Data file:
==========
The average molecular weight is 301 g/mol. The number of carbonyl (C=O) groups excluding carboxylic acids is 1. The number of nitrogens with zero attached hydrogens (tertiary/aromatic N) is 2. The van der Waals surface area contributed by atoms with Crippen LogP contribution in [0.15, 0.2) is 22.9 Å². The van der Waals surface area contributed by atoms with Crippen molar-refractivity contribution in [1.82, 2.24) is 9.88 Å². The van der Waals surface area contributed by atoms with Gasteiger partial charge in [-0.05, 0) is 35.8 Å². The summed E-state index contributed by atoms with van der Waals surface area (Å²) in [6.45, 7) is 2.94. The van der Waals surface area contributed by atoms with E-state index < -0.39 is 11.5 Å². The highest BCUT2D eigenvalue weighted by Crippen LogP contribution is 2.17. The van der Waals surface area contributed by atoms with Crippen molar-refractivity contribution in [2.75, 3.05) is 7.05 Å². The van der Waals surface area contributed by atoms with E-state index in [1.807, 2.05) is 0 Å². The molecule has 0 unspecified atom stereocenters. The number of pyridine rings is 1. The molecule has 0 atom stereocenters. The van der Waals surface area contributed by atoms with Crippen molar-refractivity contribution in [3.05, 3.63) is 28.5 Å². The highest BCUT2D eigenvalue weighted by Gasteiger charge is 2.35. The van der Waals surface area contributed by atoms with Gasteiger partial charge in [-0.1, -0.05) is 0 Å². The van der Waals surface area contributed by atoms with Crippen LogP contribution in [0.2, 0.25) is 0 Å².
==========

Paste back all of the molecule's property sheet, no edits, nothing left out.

The average molecular weight is 301 g/mol. The number of carbonyl (C=O) groups excluding carboxylic acids is 1. The number of nitrogens with zero attached hydrogens (tertiary/aromatic N) is 2. The van der Waals surface area contributed by atoms with Crippen LogP contribution in [0.15, 0.2) is 22.9 Å². The van der Waals surface area contributed by atoms with Crippen molar-refractivity contribution in [1.82, 2.24) is 9.88 Å². The van der Waals surface area contributed by atoms with Gasteiger partial charge in [-0.05, 0) is 35.8 Å². The summed E-state index contributed by atoms with van der Waals surface area (Å²) in [6.45, 7) is 2.94. The van der Waals surface area contributed by atoms with E-state index < -0.39 is 11.5 Å². The highest BCUT2D eigenvalue weighted by Crippen LogP contribution is 2.17. The van der Waals surface area contributed by atoms with Crippen molar-refractivity contribution in [2.75, 3.05) is 7.05 Å². The van der Waals surface area contributed by atoms with E-state index in [1.807, 2.05) is 0 Å². The molecule has 0 unspecified atom stereocenters. The number of pyridine rings is 1. The molecule has 0 atom stereocenters. The van der Waals surface area contributed by atoms with Crippen molar-refractivity contribution in [3.05, 3.63) is 28.5 Å². The highest BCUT2D eigenvalue weighted by Gasteiger charge is 2.35. The van der Waals surface area contributed by atoms with Gasteiger partial charge in [-0.1, -0.05) is 0 Å². The van der Waals surface area contributed by atoms with Crippen LogP contribution in [0.2, 0.25) is 0 Å².